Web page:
Many people ask me: how and why did I come to develop the ashen, bloomy Witchgrass?
There are several layers in the answer to this question - personal, geographical and historical.
For one, I love mold. I love all it can do for cheese - preserve and protect it, develop interesting flavor complexes, and most importantly, break down the proteins that convert a tangy, fresh cheese into a layered, decadent paste. I find these cheeses not only the most interesting to eat and share at a table, but also the most fascinating to make. It is exciting to watch the blanket of white mold grow on the surface, turning a round of yellow cheese into a fluffy, white cloud. And I love to observe the ripening process from the surface-in, evidenced only with the breaking of the seal and the first slice into a Crottin.
But of course, the origins of a lactic bloomy extend much further than this love affair.
The true answer lies in a history lesson.
This type of cheese, along with many of France’s best, developed in the home kitchen of a French peasant farmer in the Middle Ages. The story is worth telling because it represents the cornerstone in the evolution from simple fresh and pressed cheeses to the more complex, surface-ripened ones we know and love today.
As had been commonplace for several thousand years before Medieval times, milk was turned into cheese for the purposes of storage and nutrition (in early human history, we were still evolving a tolerance for lactose, and cheese was discovered to be the only means of digesting milk). Cheese was both a primary food source for the peasant families as well as a part of the rent they paid to their landlords. And the types of cheeses that developed during this period - the soft ripened, lactic curd, bloomy rind cheeses of the world - did so as a direct result of the climate, social structures and division of household work duties of these times.
Peasants living in the Middle Ages in northwestern Europe subsisted as tenant farmers, renting land from manor lords to grow crops and pasture animals. These peasants grazed cows on common lands while their landlords’ fields were used during the growing season. In the off season, the cows were allowed to graze on the stubble after harvest. Given this limited feed supply, a peasant could keep only a cow or two at the most, and these cows yielded a very small volume of milk, probably about one gallon a day.
This limited milk supply is an important factor in the evolution of ancient cheeses, and it was compounded by the role of the woman on the farm. Since the responsibility of growing food kept the men in the fields all day, it became the woman’s role to take care of all the rest. She tended to the chickens and pigs, brought grain to the miller and baked bread with the flour, tended to the herb garden, cared for the children, did the cooking, spun and weaved wool and flax into clothing and blankets, and mastered the fermentations of brewing beer and - most importantly to this story - making cheese.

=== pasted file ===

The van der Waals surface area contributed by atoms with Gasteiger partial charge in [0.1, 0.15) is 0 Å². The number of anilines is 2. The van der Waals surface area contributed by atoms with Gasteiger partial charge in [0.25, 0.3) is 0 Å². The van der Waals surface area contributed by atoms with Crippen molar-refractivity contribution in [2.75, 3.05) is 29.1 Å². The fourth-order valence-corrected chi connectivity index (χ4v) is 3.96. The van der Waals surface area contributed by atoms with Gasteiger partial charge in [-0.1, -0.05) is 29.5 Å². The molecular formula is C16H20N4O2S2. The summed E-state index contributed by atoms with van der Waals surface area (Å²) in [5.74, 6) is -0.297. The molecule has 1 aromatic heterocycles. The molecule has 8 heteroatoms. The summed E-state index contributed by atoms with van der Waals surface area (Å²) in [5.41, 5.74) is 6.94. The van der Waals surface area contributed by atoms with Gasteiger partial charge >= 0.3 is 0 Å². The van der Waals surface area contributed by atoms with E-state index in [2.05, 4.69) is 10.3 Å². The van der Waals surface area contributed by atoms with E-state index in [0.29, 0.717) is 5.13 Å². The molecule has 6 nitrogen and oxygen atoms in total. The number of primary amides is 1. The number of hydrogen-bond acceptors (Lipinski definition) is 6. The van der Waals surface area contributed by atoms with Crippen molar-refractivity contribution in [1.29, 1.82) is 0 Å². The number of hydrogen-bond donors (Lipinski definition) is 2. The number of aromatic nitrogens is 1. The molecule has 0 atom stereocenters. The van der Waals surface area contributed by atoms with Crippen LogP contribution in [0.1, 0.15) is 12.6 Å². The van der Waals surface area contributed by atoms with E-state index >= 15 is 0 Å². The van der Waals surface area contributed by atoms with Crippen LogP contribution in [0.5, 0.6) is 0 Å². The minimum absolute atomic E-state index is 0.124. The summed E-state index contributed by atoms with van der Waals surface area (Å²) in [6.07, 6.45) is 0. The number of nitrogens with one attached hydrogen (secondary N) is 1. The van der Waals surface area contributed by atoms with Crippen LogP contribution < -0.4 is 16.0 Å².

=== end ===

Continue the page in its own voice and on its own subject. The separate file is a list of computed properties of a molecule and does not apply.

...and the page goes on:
Here is the critical part: considering her extensive list of wifely duties, the peasant cheesemaker would have not have had time to make cheese with such a small volume of milk after each milking. She found it most efficient to pool milk from two milkings so that the process of making cheese was worth her while, and so that she had a larger volume to work with.
The pooling of milk from two or more milkings was possible thanks to the cooler, damper climate of northwestern Europe. While recipes evolved from the European peasants’ Mediterranean cheesemaking forbears who could make only fresh cheeses for immediate consumption, the northerners could store milk at a reasonable temperature for a short period of time for the first time in cheese making history.
It was in these very hours of milk storage that the great cheeses of Europe were born. During milk storage, bacteria naturally present in the milk would have the opportunity to get a head start on fermentation, converting lactose milk sugars into acid. This slow, natural acidification of the milk before coagulation is what helped it develop the flavors and textures of more complex cheeses.
The final tipping point is this: the cool, damp climate that allowed these families to store milk for a day was the same environment that allowed for the storage of the finished cheese, as well. Cheeses were made using similar methods of the fresh cheeses of the Mediterranean, but could be stored in a cool, damp climate, which fostered the growth of all sorts of yeasts and molds on the cheese surface. These natural rinds served two purposes: they preserved the cheese for longer periods of time (as a blanket of white mold is competition enough for unwanted molds and bacteria), and the rinds also ripened the cheeses from the outside-in, allowing for the breakdown of proteins that lead to creamy, oozy textures.
Once the cheesemaker discovered these variables and their effects on the outcome of the cheese, she could begin to play around with the parameters to yield a wide variety of cheeses. It’s no wonder that, in time, France developed several hundred varieties and many of the world’s most complex cheeses.
And there it is: an evolution in cheese that took place out of practicality and led to the highly impractical, indulgent cheeses we adore today.
* A special thanks to Paul Kindstedt for all of his wonderful research on the history of cheese. Read more in his book, Cheese and Culture.